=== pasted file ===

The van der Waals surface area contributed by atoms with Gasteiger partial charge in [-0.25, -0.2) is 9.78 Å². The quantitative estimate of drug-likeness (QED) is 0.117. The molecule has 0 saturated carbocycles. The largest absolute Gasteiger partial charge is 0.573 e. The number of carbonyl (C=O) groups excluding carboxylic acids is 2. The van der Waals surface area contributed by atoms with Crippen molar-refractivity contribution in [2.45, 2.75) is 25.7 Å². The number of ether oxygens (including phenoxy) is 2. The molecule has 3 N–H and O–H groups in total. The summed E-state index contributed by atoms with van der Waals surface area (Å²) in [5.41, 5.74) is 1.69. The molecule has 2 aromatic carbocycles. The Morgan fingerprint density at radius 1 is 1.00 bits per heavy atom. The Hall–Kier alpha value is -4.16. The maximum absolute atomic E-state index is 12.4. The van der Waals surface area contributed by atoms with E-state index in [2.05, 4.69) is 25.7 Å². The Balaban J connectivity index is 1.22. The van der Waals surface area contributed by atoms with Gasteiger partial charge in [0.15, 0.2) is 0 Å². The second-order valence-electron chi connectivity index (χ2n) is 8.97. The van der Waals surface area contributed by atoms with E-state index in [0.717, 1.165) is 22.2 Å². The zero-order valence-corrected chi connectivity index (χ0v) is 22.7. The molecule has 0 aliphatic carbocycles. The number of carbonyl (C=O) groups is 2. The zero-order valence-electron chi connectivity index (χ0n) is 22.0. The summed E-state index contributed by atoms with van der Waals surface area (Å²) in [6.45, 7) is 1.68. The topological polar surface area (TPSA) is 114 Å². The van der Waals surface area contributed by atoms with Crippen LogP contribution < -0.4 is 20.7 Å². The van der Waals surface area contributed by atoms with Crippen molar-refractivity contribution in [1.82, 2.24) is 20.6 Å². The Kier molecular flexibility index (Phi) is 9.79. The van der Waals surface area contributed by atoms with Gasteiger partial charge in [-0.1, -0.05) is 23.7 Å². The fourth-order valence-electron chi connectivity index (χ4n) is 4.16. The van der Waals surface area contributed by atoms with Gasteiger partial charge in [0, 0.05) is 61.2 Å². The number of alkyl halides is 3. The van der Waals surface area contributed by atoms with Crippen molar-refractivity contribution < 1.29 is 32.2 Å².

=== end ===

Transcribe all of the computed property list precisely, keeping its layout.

The van der Waals surface area contributed by atoms with Gasteiger partial charge in [-0.25, -0.2) is 9.78 Å². The quantitative estimate of drug-likeness (QED) is 0.117. The molecule has 0 saturated carbocycles. The largest absolute Gasteiger partial charge is 0.573 e. The number of carbonyl (C=O) groups excluding carboxylic acids is 2. The van der Waals surface area contributed by atoms with Crippen molar-refractivity contribution in [2.45, 2.75) is 25.7 Å². The number of ether oxygens (including phenoxy) is 2. The molecule has 3 N–H and O–H groups in total. The summed E-state index contributed by atoms with van der Waals surface area (Å²) in [5.41, 5.74) is 1.69. The molecule has 2 aromatic carbocycles. The Morgan fingerprint density at radius 1 is 1.00 bits per heavy atom. The Hall–Kier alpha value is -4.16. The maximum absolute atomic E-state index is 12.4. The van der Waals surface area contributed by atoms with E-state index in [2.05, 4.69) is 25.7 Å². The Balaban J connectivity index is 1.22. The van der Waals surface area contributed by atoms with Gasteiger partial charge in [0.15, 0.2) is 0 Å². The second-order valence-electron chi connectivity index (χ2n) is 8.97. The van der Waals surface area contributed by atoms with E-state index in [0.717, 1.165) is 22.2 Å². The zero-order valence-corrected chi connectivity index (χ0v) is 22.7. The molecule has 0 aliphatic carbocycles. The number of carbonyl (C=O) groups is 2. The zero-order valence-electron chi connectivity index (χ0n) is 22.0. The summed E-state index contributed by atoms with van der Waals surface area (Å²) in [6.45, 7) is 1.68. The topological polar surface area (TPSA) is 114 Å². The van der Waals surface area contributed by atoms with Crippen LogP contribution < -0.4 is 20.7 Å². The van der Waals surface area contributed by atoms with Crippen molar-refractivity contribution in [1.82, 2.24) is 20.6 Å². The Kier molecular flexibility index (Phi) is 9.79. The van der Waals surface area contributed by atoms with Gasteiger partial charge in [-0.1, -0.05) is 23.7 Å². The fourth-order valence-electron chi connectivity index (χ4n) is 4.16. The van der Waals surface area contributed by atoms with Gasteiger partial charge in [0, 0.05) is 61.2 Å². The number of alkyl halides is 3. The van der Waals surface area contributed by atoms with Crippen molar-refractivity contribution < 1.29 is 32.2 Å².